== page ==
SUBSTORE_PREFIX_BLOCK_REWARD bytes 0xf000 The substore prefix of the block reward substore.
Configurable Constants Mainchain Value
FACTOR_MINIMUM_REWARD_ACTIVE_DELEGATES uint32 1000 It determines the percentage of rewards assigned equally to all active delegates. The percentage can be obtained by dividing the value by 100, i.e., a value of 1000 corresponds to 10% .
MINIMUM_REWARD_ACTIVE_DELEGATES uint64 10^7 The minimum reward (in beddows) per round assigned to all active delegates. It is calculated as FACTOR_MINIMUM_REWARD_ACTIVE_DELEGATES * getDefaultRewardAtHeight(blockHeader.height)//10000 where blockHeader.height is the current block height.
DEFAULT_REWARD_STANDBY_DELEGATES uint64 10^8 The default reward (in beddows) per round assigned to all stand-by delegates. It is calculated as getDefaultRewardAtHeight(blockHeader.height) where blockHeader.height is the current block height.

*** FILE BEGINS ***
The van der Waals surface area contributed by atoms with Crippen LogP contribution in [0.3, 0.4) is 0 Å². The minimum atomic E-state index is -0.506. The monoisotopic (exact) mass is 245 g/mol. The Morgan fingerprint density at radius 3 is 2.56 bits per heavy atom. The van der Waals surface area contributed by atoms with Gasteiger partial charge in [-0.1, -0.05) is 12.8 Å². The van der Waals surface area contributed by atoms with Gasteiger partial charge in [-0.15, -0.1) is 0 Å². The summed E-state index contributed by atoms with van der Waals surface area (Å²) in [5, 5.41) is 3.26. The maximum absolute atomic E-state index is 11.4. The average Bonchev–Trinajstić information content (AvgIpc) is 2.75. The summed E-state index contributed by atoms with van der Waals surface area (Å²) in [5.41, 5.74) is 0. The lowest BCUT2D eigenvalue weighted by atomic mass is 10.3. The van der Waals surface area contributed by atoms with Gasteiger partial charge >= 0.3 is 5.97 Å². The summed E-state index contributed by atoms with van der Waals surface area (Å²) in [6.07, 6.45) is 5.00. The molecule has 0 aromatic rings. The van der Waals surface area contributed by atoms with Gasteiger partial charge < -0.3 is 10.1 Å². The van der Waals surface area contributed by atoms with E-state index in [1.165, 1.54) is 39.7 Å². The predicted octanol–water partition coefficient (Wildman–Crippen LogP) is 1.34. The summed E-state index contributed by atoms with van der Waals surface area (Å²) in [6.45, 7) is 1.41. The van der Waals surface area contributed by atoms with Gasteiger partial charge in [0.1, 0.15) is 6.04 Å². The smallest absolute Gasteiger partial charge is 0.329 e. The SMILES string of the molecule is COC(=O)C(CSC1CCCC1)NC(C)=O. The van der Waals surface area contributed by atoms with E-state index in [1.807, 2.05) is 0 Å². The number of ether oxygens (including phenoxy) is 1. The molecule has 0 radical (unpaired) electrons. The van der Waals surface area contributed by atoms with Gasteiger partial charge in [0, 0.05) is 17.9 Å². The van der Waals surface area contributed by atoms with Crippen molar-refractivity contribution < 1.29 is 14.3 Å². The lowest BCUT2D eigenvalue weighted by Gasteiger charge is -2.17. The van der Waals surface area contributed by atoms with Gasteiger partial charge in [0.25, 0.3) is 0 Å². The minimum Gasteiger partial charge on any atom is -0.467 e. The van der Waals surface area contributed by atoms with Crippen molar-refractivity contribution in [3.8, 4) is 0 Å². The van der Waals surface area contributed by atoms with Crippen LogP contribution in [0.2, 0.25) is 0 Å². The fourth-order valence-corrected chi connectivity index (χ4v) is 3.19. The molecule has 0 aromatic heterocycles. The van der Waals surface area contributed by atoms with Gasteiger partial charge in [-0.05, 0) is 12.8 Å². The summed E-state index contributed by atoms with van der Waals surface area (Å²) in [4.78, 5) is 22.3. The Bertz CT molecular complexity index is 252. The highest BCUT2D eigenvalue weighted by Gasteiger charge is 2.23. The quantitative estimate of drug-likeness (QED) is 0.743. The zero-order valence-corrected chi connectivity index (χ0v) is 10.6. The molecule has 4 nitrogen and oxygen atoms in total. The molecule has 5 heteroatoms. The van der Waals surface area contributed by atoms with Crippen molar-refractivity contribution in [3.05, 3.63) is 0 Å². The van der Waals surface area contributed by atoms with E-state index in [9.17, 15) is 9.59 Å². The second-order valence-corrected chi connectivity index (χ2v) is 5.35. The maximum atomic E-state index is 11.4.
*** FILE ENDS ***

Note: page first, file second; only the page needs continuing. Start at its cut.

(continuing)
TOTAL_REWARD_ACTIVE_DELEGATES uint64 101*10^8 The total reward of the active delegates (per round) is calculated as NUMBER_ACTIVE_DELEGATES * getDefaultRewardAtHeight(blockHeader.height) where blockHeader.height is the current block height.
STAKE_REWARD_ACTIVE_DELEGATES uint64 90.9*10^8 The remaining stake rewards for the active delegates (per round) after giving the minimum reward. It is calculated as TOTAL_REWARD_ACTIVE_DELEGATES - NUMBER_ACTIVE_DELEGATES * MINIMUM_REWARD_ACTIVE_DELEGATES
TOKEN_ID_DYNAMIC_BLOCK_REWARD bytes TOKEN_ID_LSK = 0x 00 00 00 00 00 00 00 00 The token ID of the token used for the reward system of the Blockchain.
NUMBER_ACTIVE_DELEGATES uint32 101 The number of active delegates (as defined in DPoS module).
ROUND_LENGTH uint32 103 The round length (as defined in DPoS module).

Functions from Other Modules

Calling a function fct from another module (named module) is represented by module.fct(required inputs).

Dynamic Block Rewards Module Store